Narrow Results Clear All
- Communication Improvement
- Education and Training 2
- Logistical Approaches 1
- Quality Improvement Strategies 1
- Technologic Approaches 1
Search results for "Ordering/Prescribing Errors"
- Ordering/Prescribing Errors
- Structured Hand-offs
Journal Article > Study
Prevalence of potentially inappropriate prescribing in older people in primary care and its association with hospital admission: longitudinal study.
Pérez T, Moriarty F, Wallace E, McDowell R, Redmond P, Fahey T. BMJ. 2018;363:k4524.
Elderly patients are at greater risk of experiencing adverse drug events than the adult population as a whole. Older patients are more likely to be frail, have more medical conditions, and are physiologically more sensitive to injury from certain classes of medication. Researchers examined a large cohort of Irish outpatients age 65 and older to determine the relationship between hospital discharge and potentially inappropriate medication prescribing. Approximately half of the 38,229 patients studied were prescribed a medication in contravention to the STOPP criteria. The risk of potentially inappropriate prescribing increased after hospital discharge, even when using multiple statistical techniques to control for medical complexity. An accompanying editorial delineates various vulnerabilities that predispose older patients to adverse events during the transition from hospital to home. A recent PSNet perspective discussed community pharmacists' role in promoting medication safety.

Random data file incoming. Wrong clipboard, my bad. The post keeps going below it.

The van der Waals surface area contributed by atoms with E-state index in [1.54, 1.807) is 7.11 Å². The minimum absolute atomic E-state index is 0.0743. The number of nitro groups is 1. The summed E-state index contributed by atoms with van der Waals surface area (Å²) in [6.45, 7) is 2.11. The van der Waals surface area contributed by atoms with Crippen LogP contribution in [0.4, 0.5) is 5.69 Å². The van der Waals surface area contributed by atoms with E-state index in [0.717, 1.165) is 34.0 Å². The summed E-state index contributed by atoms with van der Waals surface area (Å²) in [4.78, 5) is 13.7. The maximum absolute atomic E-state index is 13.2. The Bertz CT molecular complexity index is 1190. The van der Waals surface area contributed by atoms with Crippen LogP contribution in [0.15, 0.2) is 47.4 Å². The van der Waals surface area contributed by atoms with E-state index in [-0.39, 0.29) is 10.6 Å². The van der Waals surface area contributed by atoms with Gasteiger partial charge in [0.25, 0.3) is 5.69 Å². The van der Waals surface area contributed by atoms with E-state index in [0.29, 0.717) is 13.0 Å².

Journal Article > Study
Integration of a formalized handoff system into the surgical curriculum: resident perspectives and early results.
Telem DA, Buch KE, Ellis S, Coakley B, Divino CM. Arch Surg. 2011;146:89-93.
ISMP Medication Safety Alert! Acute Care Edition. August 23, 2007;12:1-3.
This article discusses the myriad dosing methods that can lead to errors in administering intravenous medications and programming infusion pumps.
Cases & Commentaries
- Web M&M
Michael Astion, MD, PhD; June 2004
Just before leaving for the weekend, a physician orders a test for a communicable infection. Although the result arrives and isolation signs are placed on the patient's door, none of the covering physicians are notified, and the float nurses mistakenly assume the patient is already receiving treatment.